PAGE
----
Andy Minuth

  • Content Count

  • Joined

  • Last visited

Community Reputation

245 Excellent

About Andy Minuth

  • Rank
  • Birthday 12/20/1980

Personal Information

  • Gender
  • Website

Premium Features

Recent Profile Visitors

The recent visitors block is disabled and is not being shown to other users.

  1. Hi Markus, there is not the exact same function as A/C Mode in Baselight. But there a several other methods to achieve this, depending on your working style. I will give a few examples: Some Baselight users, keep a second scene which they created with timeline sort. There they keep the shots in a special order and add extra handles, etc. The Multi-Paste tool makes it very easy copy/paste grades between two scenes. What I personally prefer is to use the Multi-Paste tool within the same scene. An example: Let's say I graded a talking head shot, which I now want to paste to all similar shots in the whole timeline. - I copy my stack to the copy buffer (W, CTRL-C) - I select the whole timeline (CTRL-A). Alternatively press ALT-A to only select everything right of the cursor. - Then Multi-Paste (CTRL-M) applies the grade. It is important to setup the right Multi-Paste settings before. Usually Source: Current Copy Buffer, Match Events by: Clip Name / Ignore Time Ranges (set this to TC if you want to apply frame accurate trackers/keyframes). You can also do this for several shots at once. Another method is to build playback filters in Shots View: There is a template 'Current Tape'. When you activate this in the playback filtering the timeline will be filtered to only show the shots with the same tapename. In Shots view you can build very powerful filters in new tabs. e.g. to isolate all Retimes, Drones, B-CAM, VFX shots, etc. There you can also build a filter for similar clipnames. Cheers, Andy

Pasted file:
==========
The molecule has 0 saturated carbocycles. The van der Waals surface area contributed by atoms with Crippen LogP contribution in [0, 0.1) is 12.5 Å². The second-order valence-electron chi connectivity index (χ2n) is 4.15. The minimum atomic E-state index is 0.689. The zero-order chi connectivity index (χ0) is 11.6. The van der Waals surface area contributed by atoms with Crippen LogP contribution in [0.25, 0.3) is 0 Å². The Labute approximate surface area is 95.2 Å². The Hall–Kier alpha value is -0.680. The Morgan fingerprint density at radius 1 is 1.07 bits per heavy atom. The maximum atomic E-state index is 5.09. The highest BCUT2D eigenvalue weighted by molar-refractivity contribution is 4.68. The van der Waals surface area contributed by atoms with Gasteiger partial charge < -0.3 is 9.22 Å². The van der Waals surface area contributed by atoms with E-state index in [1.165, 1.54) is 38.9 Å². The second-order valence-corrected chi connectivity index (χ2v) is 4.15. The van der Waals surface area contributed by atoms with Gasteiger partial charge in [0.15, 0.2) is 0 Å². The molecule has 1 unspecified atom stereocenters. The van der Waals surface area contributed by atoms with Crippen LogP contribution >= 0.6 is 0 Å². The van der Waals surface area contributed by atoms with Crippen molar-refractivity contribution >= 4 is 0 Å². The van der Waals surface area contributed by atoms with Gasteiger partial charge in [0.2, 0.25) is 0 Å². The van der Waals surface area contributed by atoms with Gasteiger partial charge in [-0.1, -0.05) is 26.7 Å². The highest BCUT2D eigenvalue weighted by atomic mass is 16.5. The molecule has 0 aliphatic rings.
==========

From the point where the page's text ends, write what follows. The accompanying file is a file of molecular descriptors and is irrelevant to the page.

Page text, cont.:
2. Hi Jean, Do you mean that the render looks wrong or that the rendered files are tagged with the wrong colour metadata?
  3. A small comment: To desaturate the highlights you would use a Saturation (Scale) vs. Lightness curve. The logic is: 1st parameter: what do I want to change / 2nd parameter: based on what
  4. I just tried: It is slow, but it works. On a BLone Gen 6 I got around 1fps from 8K Monstro R3D to 8K EXR with a typical grade (including spatial stuff) and Denoise (3 frame window).
  5. BTW: For overlay blend mode it usually works best to tag the inputCS of the grain plate with the "log" working colour space. (If the grain plate is grey). Then the brightness of the shot will be less affected. Alternatively one can also grade the exposure of the grain to avoid density shifts.
  6. I see. I think the contrast depends on the conditions people will watch it in. Sequential contrast (without auto-dimming) in a real cinema is usually between 1000-2000:1. Having 2000:1 during mastering sounds reasonable. Some people at home have around 4000:1 on their TVs (OLED for SDR). During mastering one should try to at least match that. Having more is better in both cases.
  7. Ansi contrast of a typical DCI projection is around 100:1 (that is the minimum tolerance). A lot of big projects have their main grade done in such an environment. But you can argue that an average picture level of 50% (ANSI checkerboard) is not that common. Typical images are darker, which increases the intra-frame contrast of a projection.
  8. Hi Soumitra, as Nikola pointed out a scene-referred working colour space is recommended to maintain the full dynamic range of the image. Baselight is always decoding Sony RAW directly to floating-point linear. A state of the art colour managed setup would look like this: InputCS: Automatic / From Metadata (Sony: Linear / S-Gamut3) WorkingCS: Filmlight: T-Log / E-Gamut GradeResultCS: From Stack DisplayRenderingTransform: TruelightCAM / Automatic ViewingCS: According to your display (P3, etc.) Insert a Look operator (Scene-Looks) at the bottom of the stack according to the desired colour rendering of the project. Why does the DP want to grade from a wrong looking starting point (log)? A telecine style setup has some disadvantages and would look like this: InputCS: Automatic / From Metadata (Sony: Linear / S-Gamut3) WorkingCS: Your desired "log" format, e.g. S-Log 3, etc. GradeResultCS: DCI: 2.6 Gamma / P3 D60 *1 DisplayRenderingTransform: None ViewingCS: According to your display (P3, etc.) *1: I recommend using P3 D60 here for several reasons: The images do not have the ugly greenish white point of P3 DCI Inserted titles look neutral (use sRGB for input and P3 D60 as StackCS for titles) The grade will match better to video deliveries in Rec.1886: 2.Gamma / Rec.709